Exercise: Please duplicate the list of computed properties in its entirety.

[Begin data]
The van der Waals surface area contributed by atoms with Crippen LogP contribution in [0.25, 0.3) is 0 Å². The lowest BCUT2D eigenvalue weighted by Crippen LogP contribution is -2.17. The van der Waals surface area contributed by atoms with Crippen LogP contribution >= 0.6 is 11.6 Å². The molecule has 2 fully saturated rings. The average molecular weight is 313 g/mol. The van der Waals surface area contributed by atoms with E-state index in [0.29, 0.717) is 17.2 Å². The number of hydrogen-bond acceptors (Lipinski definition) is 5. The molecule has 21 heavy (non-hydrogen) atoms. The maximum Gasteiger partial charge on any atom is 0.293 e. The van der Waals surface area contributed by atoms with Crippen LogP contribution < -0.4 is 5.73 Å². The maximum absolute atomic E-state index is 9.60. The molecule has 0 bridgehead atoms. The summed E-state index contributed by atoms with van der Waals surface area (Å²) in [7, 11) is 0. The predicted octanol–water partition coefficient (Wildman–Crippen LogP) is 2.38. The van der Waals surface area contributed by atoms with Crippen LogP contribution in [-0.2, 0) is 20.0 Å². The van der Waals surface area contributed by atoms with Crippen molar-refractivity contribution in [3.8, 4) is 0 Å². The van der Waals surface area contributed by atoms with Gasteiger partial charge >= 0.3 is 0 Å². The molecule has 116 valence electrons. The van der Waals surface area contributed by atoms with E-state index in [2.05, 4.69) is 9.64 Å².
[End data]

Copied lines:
The van der Waals surface area contributed by atoms with Crippen LogP contribution in [0.25, 0.3) is 0 Å². The lowest BCUT2D eigenvalue weighted by Crippen LogP contribution is -2.17. The van der Waals surface area contributed by atoms with Crippen LogP contribution >= 0.6 is 11.6 Å². The molecule has 2 fully saturated rings. The average molecular weight is 313 g/mol. The van der Waals surface area contributed by atoms with E-state index in [0.29, 0.717) is 17.2 Å². The number of hydrogen-bond acceptors (Lipinski definition) is 5. The molecule has 21 heavy (non-hydrogen) atoms. The maximum Gasteiger partial charge on any atom is 0.293 e. The van der Waals surface area contributed by atoms with Crippen LogP contribution < -0.4 is 5.73 Å². The maximum absolute atomic E-state index is 9.60. The molecule has 0 bridgehead atoms. The summed E-state index contributed by atoms with van der Waals surface area (Å²) in [7, 11) is 0. The predicted octanol–water partition coefficient (Wildman–Crippen LogP) is 2.38. The van der Waals surface area contributed by atoms with Crippen LogP contribution in [-0.2, 0) is 20.0 Å². The van der Waals surface area contributed by atoms with Crippen molar-refractivity contribution in [3.8, 4) is 0 Å². The van der Waals surface area contributed by atoms with Gasteiger partial charge >= 0.3 is 0 Å². The molecule has 116 valence electrons. The van der Waals surface area contributed by atoms with E-state index in [2.05, 4.69) is 9.64 Å².